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The Mass Media

The Mass Media

The Mass Media

Relentless on the Road

After attending collegiate athletic events for four years and rooting for just about every sport played at this level, I thought I’d seen it all. Close games, upsets, blowouts, brawls and silly halftime promotions. But on Saturday, March 1, I experienced a new first: The University of Massachusetts Boston paid for a bus to take me to the hockey playoff game at Babson College.

Well, not just me. There were 55 other Beacon-crazed hooligans riding along, creating quite an experience for everybody involved. The fever pitch was simmering for so long on the bus that by the time we reached the arena, the Shriekin’ Beacon fanatics exploded for two hours of constant noise that undoubtedly had an impact on the hockey team’s first road playoff victory in 19 years.

But talking about entering the arena is skipping half the fun of the entire event. At 6 p.m., various athletes and students loaded onto a sturdy-looking charter bus headed for Babson College. As I settled into my seat, I couldn’t help but notice how enthusiastic the bus was, in particular the rear. I’m not accusing anyone in particular of using performance-enhancing drinks for the journey, but let’s just say that the crowd was spirited.

Sure, the bus’ televisions stayed off, the air conditioning vents didn’t cooperate and the bus shut down at least three times on the journey, adding an element of danger to the quest for playoff hockey. But all of those were minor inconveniences, and certainly did not deter from the singing and chanting of such road trip classics like “99 Bottles of Beer on the Wall” and “Babson Sucks!”

Almost everybody was decked out in some form of Beacon gear, with some going to the extreme of painting their faces blue and white. The sweat and stress of a hockey playoff game took a toll on their face paint, because afterwards the colors looked like they were applied by a drunk makeup artist on the set of Braveheart. But the key was the passion that these students showed, in appearance and attitude.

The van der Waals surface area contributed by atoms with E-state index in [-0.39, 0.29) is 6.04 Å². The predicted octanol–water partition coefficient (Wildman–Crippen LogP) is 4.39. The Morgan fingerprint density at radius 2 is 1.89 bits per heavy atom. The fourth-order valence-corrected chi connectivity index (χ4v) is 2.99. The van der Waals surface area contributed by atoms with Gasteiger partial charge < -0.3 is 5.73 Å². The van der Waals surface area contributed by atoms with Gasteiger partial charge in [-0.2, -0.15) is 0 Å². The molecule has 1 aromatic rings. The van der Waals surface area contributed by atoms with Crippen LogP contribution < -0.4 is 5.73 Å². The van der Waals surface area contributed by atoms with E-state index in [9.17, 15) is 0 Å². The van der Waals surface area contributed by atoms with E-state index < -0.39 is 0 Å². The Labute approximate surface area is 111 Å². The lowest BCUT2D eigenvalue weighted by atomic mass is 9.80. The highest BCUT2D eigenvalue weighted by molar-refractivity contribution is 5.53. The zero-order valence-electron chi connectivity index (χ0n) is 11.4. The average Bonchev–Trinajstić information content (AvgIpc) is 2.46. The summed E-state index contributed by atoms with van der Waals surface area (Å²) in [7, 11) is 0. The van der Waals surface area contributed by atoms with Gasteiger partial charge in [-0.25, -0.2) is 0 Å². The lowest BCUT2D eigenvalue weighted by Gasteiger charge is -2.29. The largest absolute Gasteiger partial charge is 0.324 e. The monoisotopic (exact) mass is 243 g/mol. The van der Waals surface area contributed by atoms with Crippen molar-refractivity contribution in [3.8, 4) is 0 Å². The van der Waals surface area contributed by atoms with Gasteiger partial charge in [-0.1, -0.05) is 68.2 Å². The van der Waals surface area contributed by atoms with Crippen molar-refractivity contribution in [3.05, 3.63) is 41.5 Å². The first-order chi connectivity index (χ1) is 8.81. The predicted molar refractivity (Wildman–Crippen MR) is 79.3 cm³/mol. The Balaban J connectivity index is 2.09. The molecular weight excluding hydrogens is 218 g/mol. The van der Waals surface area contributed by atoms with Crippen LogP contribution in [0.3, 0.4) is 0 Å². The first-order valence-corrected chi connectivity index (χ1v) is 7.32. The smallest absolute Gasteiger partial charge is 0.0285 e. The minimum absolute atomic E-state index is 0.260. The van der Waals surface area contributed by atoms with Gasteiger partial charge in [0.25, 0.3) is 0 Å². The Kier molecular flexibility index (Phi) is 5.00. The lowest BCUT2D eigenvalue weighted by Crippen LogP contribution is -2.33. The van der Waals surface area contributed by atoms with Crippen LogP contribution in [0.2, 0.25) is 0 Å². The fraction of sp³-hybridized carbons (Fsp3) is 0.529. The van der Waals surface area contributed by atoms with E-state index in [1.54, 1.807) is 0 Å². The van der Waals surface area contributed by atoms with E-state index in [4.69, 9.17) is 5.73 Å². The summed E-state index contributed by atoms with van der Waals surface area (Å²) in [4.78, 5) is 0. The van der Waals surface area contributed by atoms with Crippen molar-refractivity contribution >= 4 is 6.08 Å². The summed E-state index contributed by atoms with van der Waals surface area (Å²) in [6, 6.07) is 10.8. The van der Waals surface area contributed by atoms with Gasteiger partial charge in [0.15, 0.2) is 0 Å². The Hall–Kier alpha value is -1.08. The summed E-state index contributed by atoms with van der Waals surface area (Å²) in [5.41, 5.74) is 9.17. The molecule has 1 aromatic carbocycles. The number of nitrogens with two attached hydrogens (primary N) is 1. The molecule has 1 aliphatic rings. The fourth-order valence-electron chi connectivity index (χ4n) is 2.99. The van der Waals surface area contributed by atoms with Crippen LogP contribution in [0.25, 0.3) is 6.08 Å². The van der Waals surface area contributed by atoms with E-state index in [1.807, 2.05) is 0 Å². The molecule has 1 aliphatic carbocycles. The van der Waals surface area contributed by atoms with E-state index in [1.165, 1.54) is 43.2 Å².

Upon arriving at the arena, the students stampeded into the rink, bypassing a check-in counter. These people needed hockey, and they needed it right then. Equipped with noise-making thunder sticks, unrelenting vocal power and a deep-seated dislike for the Babson Beaver mascot, the fans were in the game from the drop of the puck to the final whistle.

We cheered when Babson’s first goal was waved off, and hollered for vengeance when the same happened to us minutes later. You didn’t even need to see the action if you were sitting in the student section, because you could feel it pulsating through the crowd.

We got on the board in the second period, and when the lead was spread to 2-0, we became more brazen and confident. Being up 3-1 in the third felt comfortable, but when we scored an empty-netter to seal the deal, Babson probably regretted not fortifying the entrance to keep us out. Some fans gave the obligatory “choke” sign to the Babson bench, while others started chanting, “It’s all over!”

Babson goaltender Sklar Nipps undoubtedly heard the crowd, as whenever the puck was in his zone, he was serenaded with a rousing chant of “Skylar-Skylar!” and when the game was out of hand, he received “It’s all your fault!” I suppose he got off easy, however, as no one was aware in the student section that his last name was Nipps. I’m sure that crowd would have come up with something both hilarious and offensive to harass him with.

Any way you slice it, our noise, enthusiasm and presence were felt in the arena that night. We may have crossed the line, but that happens when you’re pushing the envelope for something you’re passionate about. For everybody on that bus, we were pumped because it was like our own playoff game: we had to step up and help each other out.

Upon loading the bus, Vice Chancellor Charlie Titus thanked us for helping the hockey team to victory with excellent fan support. For this, he was loudly and happily cheered. He then cautioned against drinking and partying in a celebratory manner. For this, he was lustily and mercilessly booed.

The drive back was similar to the way up, only this time we celebrated a victory instead of predicting one. People recapped the game, others planned their next step of the evening, while others yet slept, undoubtedly exhausted. In addition, the bus shut down again, only this time on the middle of Interstate 93. At this point, it didn’t phase us, because we had a feeling of invincibility that a rickety bus couldn’t shake.

Men’s hockey coach Pete Belisle wanted to thank baseball coach Brendan Eygabroat for chaperoning the event, and for coordinating it along with Titus and Chancellor J. Keith Motley. Eygabroat also wished to thank Paul Braude (tennis), Ryan Norton (cross-country) and John Ruiz (lacrosse) for offering student support and getting the word out to their fellow athletes.

Without a doubt, the hockey team is also grateful for everyone who attended. But we don’t need thanks, because we got something out of the night besides just hockey. Some laughs, a lot of unity and a great playoff win. We didn’t just do it for them; we did it for us, too.